Saturday, October 8, 2011

31 Days of '81 Horror: Bloody Birthday (Ed Hunt)

There's a ruthless murder roaming the small California town Meadowvale, actually make that three: Debbie, Curtis and Steven, three precocious tykes whose shared 10th birthday is just around the corner. These children were all born within minutes of each other during a solar eclipse that we learn from our final girl Joyce (Lori Lethin), an astrology junkie, means that the sun and moon blocked Jupiter leading to a certain emotional disconnect. And she couldn't be more right, as the trio methodically dispose of such annoyances as teachers, parents and friends via such means as repeated hits over the head with baseball bats, burying alive or just blowing them away via a stolen revolver, all with a dispassionate, clinical precision.

While paying close adherence to genre conventions, Bloody Birthday embraces it's potential ridiculous conceit, seeing it through to the end without ever entering satirical territory. It's the Bad Seed meets Halloween, and it's a joy. In fact, while not the cinematic titan or anywhere near as atmospheric as Carpenter's classic, the film plays as a parallel universe version of Halloween, if Michael Myers never was sent to an institution as a child, continued the killing spree he started that fateful Halloween night, and had two friends assisting him.

Director Hunt keeps the film moving along at a good pace, and grounded even while the script (which Hunt co-wrote with Barry Pearson) goes full tilt into a more and more demented place. A nice touch is while the kids are smarter than any of the ignorant adults, and capable of easily manipulating their older prey, they are still kids and prone to wrap their more sadistic tendencies with such childlike vocations as playing hide and go seek. They even keep a scrapbook of their crimes! The cast is game, especially the pigtailed and cherub faced Debbie (Elizabeth Hoy) and Curtis (Billy Jayne who would go on to play the brother in Just One of the Guys and the best friend on Parker Lewis Can't Lose), the glasses sporting mastermind whose a pint size Dirty Harry with a gun. Lethin is good in the plain Jane/Jamie Lee Curtis surrogate role, and has one of the more memorable scenes when suspecting Curtis has poisoned the frosting on a birthday cake, goes through the party knocking over plate after plate, only to be tricked into looking like a paranoid fool in front of the entire community. Comedian Julie Brown makes an early, and frequently naked, appearance as the sister of Debbie, and look for future American Ninja Michael Dudikoff in a small role. Bloody Birthday is a fun, jaw dropping experience, and deserving of the cult status it has gained.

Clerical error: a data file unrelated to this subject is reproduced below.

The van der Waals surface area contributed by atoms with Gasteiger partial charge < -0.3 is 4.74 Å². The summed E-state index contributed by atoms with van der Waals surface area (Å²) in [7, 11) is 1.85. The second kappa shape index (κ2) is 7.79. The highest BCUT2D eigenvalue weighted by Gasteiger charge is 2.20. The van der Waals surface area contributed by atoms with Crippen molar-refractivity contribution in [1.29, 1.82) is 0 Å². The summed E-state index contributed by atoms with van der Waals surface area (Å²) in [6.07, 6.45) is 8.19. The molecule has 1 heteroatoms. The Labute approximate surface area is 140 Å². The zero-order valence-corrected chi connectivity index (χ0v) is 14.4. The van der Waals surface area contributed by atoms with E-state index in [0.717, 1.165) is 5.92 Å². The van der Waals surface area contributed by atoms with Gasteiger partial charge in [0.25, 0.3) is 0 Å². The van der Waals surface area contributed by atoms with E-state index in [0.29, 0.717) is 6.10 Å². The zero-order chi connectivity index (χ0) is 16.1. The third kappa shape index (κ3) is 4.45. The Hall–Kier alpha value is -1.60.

le0pard13 said...

I've never seen this one film and you've got me curious. Thanks, Colonel.

Mummbles said...

This one sounds really cool, I have never heard of it before this posting. I will have to check this out soon, is it on netflix?

Colonel Mortimer said...

It was just released on DVD through Severin, nice print, I think its on "Saved" status at Netflix currently. I rented it from the cool store in South Pasadena, I think you'd dig this one a lot.

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